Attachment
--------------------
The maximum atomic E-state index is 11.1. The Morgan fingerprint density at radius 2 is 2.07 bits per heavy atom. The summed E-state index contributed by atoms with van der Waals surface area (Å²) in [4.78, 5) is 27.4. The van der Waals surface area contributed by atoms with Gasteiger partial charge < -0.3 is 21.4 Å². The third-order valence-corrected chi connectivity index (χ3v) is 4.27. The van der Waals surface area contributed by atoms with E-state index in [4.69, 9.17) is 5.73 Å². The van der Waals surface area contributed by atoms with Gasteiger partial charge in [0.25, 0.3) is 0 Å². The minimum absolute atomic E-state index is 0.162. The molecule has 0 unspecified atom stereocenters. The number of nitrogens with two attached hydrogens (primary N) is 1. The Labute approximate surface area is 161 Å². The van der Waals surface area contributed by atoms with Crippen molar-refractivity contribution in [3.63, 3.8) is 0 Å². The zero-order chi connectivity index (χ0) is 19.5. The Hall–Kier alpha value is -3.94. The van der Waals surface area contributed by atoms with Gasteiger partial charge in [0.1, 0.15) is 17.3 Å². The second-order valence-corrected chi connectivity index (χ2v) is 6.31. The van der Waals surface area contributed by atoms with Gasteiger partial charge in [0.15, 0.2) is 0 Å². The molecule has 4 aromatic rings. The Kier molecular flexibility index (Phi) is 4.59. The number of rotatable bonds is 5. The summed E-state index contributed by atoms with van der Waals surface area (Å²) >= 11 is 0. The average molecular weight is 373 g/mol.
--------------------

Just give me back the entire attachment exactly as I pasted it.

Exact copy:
The maximum atomic E-state index is 11.1. The Morgan fingerprint density at radius 2 is 2.07 bits per heavy atom. The summed E-state index contributed by atoms with van der Waals surface area (Å²) in [4.78, 5) is 27.4. The van der Waals surface area contributed by atoms with Gasteiger partial charge < -0.3 is 21.4 Å². The third-order valence-corrected chi connectivity index (χ3v) is 4.27. The van der Waals surface area contributed by atoms with E-state index in [4.69, 9.17) is 5.73 Å². The van der Waals surface area contributed by atoms with Gasteiger partial charge in [0.25, 0.3) is 0 Å². The minimum absolute atomic E-state index is 0.162. The molecule has 0 unspecified atom stereocenters. The number of nitrogens with two attached hydrogens (primary N) is 1. The Labute approximate surface area is 161 Å². The van der Waals surface area contributed by atoms with Crippen molar-refractivity contribution in [3.63, 3.8) is 0 Å². The zero-order chi connectivity index (χ0) is 19.5. The Hall–Kier alpha value is -3.94. The van der Waals surface area contributed by atoms with Gasteiger partial charge in [0.1, 0.15) is 17.3 Å². The second-order valence-corrected chi connectivity index (χ2v) is 6.31. The van der Waals surface area contributed by atoms with Gasteiger partial charge in [0.15, 0.2) is 0 Å². The molecule has 4 aromatic rings. The Kier molecular flexibility index (Phi) is 4.59. The number of rotatable bonds is 5. The summed E-state index contributed by atoms with van der Waals surface area (Å²) >= 11 is 0. The average molecular weight is 373 g/mol.